Millennium Post

School removes clause fixing age cap for nursery admission

Delhi high court was informed by a Rohini-based school that it has deleted a clause from its admission brochure which had fixed a maximum age cap for admission in nursery class.

The petition filed by Pankaj Kumar had alleged that Sachdeva Public School of Rohini has refused to accept the application form for the admission of his son on the ground that the child would cross the four-year age limit on 31 March, the cut-off date for receipt of forms.

Hearing the case, Justice G S Sistani later disposed of Kumar’s application after an official from the school told the court that the clause has been dropped. The school official told the court that the clause will not be in force now and the administration would accept nursery admission forms of those kids who have crossed four years.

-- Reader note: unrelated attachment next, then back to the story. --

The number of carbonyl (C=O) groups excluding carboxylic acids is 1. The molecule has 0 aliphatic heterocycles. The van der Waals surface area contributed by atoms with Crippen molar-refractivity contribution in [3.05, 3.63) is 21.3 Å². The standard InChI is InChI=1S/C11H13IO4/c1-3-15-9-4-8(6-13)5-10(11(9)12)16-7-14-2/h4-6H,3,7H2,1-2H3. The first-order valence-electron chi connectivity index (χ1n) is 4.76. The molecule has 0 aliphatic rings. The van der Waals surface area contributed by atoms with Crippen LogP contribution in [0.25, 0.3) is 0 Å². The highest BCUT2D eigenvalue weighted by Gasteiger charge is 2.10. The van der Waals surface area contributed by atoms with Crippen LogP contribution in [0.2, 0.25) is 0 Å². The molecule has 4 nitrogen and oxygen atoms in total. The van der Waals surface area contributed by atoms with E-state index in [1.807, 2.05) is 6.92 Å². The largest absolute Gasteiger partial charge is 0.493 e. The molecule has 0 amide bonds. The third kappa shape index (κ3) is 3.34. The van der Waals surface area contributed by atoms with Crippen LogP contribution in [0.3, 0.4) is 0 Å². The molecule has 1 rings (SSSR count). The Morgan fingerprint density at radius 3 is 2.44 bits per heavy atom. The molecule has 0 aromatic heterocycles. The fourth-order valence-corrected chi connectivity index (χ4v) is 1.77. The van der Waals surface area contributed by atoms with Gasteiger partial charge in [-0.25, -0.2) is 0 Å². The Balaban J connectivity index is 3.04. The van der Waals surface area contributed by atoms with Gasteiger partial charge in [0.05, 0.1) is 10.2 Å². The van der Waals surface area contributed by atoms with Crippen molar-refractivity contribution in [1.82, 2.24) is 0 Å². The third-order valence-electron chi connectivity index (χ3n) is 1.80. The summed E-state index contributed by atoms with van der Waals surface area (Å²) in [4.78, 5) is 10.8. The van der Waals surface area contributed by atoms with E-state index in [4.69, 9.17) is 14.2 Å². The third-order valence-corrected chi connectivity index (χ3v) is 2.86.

The petition alleged that a notification of Directorate of Education (DoE) has fixed 3 years as the lower age for admission in nursery and categorically bars unaided private schools from fixing any upper age cap for this purpose. In its admission brochure, Sachdeva Public School, however, has said that children, who have turned three but have not crossed the four-year age limit, would be entitled for admission in nursery, said the petition filed through advocate Ashok Agarwal.

The plea had said the clause was not in conformity with a Department of Education notification which fixed three years as lower age for admission, but categorically barred schools from fixing any upper age cap.

‘The Recognised Schools (Admission Procedure for pre-primary class) order 2007 which is still in operation categorically explains that the ages stipulated for entry into standard I, pre-primary classes and pre-school classes are the minimum age and there is no bar to children older than the ages specified in this clause being given admission to these classes,’ said the petition.

‘Issue any appropriate writ, order or direction declaring the clause 5 of admission criteria arbitrary and illegal and struck down the same,’ the petition had said.
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